This is a post by author Delmark Muir. Delmark is Managing Director for Universal Aviation Costa Rica, which has aircraft ground-handling facilities in San Jose and Liberia. Delmark is an expert on business aircraft operations in Costa Rica and can be contacted at firstname.lastname@example.org.
For business aircraft operators, setting up a flight to San Jose (MROC) is not a difficult proposition, and there’s nothing onerous from the regulatory perspective. But it’s important to work with your 3rd-party provider and the local ground handler in advance to understand all documentation and prior permission required (PPR) lead time considerations.
Here are some things to keep in mind when operating to MROC:
1. No landing permits are required
Private non-revenue and charter (no-scheduled commercial) operations do not require landing permits for Costa Rica. Only scheduled commercial operations and aircraft with seats sold individually require landing permits.
2. Prior permission required (PPR) is necessary for San Jose
A PPR for MROC is required for all arrivals/departures, including tech stops, with minimum 12 hours’ advance notification. The exception is medevac flights, as they do not require a PPR. PPR requests should be submitted by your local ground handler, as a specific request format is used to submit it to the airport authorities. The primary reason for a PPR at this location is aircraft parking considerations. Short-notice PPR requests are often entertained, but will depend on aircraft parking availability. Parking can be especially restrictive during the high season between November – March. Once the PPR is approved, you will receive a confirmation ID, which will be your tail number and date of operation. Confirmation reference does not need to be placed in flight planning remarks. For a delayed arrival, your ground handler will need to advise airport authorities in order for aircraft parking availability to be reconfirmed. Hangar facilities are not available for transient business aviation operations at MROC.
3. CIQ is available 24/7
MROC is a 24-hour airport with full-time customs, immigration, and quarantine (CIQ). CIQ clearance is normally completed in the main terminal, but it’s possible to arrange clearance onboard aircraft for certain VVIP passengers. This, however, is at the discretion of local customs and must be requested in advance.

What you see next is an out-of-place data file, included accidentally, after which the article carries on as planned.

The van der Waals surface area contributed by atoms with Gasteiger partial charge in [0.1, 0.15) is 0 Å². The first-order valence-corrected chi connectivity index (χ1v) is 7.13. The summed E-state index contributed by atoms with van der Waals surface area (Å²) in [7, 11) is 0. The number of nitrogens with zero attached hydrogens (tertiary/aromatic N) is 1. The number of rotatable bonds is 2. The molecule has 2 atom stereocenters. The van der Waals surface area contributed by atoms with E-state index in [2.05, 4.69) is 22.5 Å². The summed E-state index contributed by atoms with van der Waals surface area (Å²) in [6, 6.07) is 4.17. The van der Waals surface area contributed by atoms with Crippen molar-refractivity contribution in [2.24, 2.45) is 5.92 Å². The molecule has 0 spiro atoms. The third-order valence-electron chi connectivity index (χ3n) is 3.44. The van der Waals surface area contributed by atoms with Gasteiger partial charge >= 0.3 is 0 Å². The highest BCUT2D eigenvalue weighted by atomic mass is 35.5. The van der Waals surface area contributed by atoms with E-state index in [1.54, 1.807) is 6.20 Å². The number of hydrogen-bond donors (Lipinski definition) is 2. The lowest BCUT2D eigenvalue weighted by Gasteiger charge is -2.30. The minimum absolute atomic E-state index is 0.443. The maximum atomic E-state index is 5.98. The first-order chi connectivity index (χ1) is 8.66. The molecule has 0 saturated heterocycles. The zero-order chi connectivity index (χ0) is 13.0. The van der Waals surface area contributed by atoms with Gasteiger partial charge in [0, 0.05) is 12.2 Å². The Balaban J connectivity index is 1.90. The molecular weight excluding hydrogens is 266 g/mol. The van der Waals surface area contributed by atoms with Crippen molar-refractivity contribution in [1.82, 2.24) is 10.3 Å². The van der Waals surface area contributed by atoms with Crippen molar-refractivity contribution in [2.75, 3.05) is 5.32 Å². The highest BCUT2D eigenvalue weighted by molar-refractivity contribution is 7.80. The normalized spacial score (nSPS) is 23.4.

4. Know CIQ clearance procedures
For standard CIQ clearance via the main terminal, your ground handler will direct passengers and luggage through customs and later will escort crew and their luggage through the terminal. Valid passports are required for all crew and passengers. Some nationalities, including crew, will need to have visas prior to arrival. Visas are not possible to arrange on arrival in Costa Rica. For this reason, it’s recommended to speak to your ground handler or 3rd-party provider regarding visa requirements. While general aviation (GA) crew may not clear using the “crew line” at MROC, there’s a special line available for clearance of GA passengers and crew. Customs clearance usually takes less than 20 minutes, but it may require up to 45 minutes during peak hours of scheduled airline activity, typically 1000 – 1200 and 2000 – 2300 local. For onboard CIQ requests, your ground handler will need to send a formal letter to airport authorities indicating schedule and providing all aircraft information. Assuming onboard clearance is approved, your ground handler will escort crew and passengers (after customs clearance onboard) to a designated point for local ground transport pick up. Unfortunately, it’s not possible to arrange planeside ground transport pick up at MROC.
5. Consider agricultural peculiarities
Luggage will be screened with a quarantine screening device. Authorities are diligent in prohibiting fruits and vegetables into Costa Rica. Any plants and seeds you wish to bring into Costa Rica must be accompanied with specific documentation (check with your ground handler), or it will be confiscated and held at the airport until you go downtown to obtain approval to import the items. Be aware that leftover catering, by regulation, must be disposed of on landing. A local in-flight catering company may be able to store these food items for you, but this will be determined on a case-by-case basis. Be aware that onboard pets must have “pet passports” indicating vaccinations and dates of vaccinations. Additionally, you must provide proof of purchase of the pet.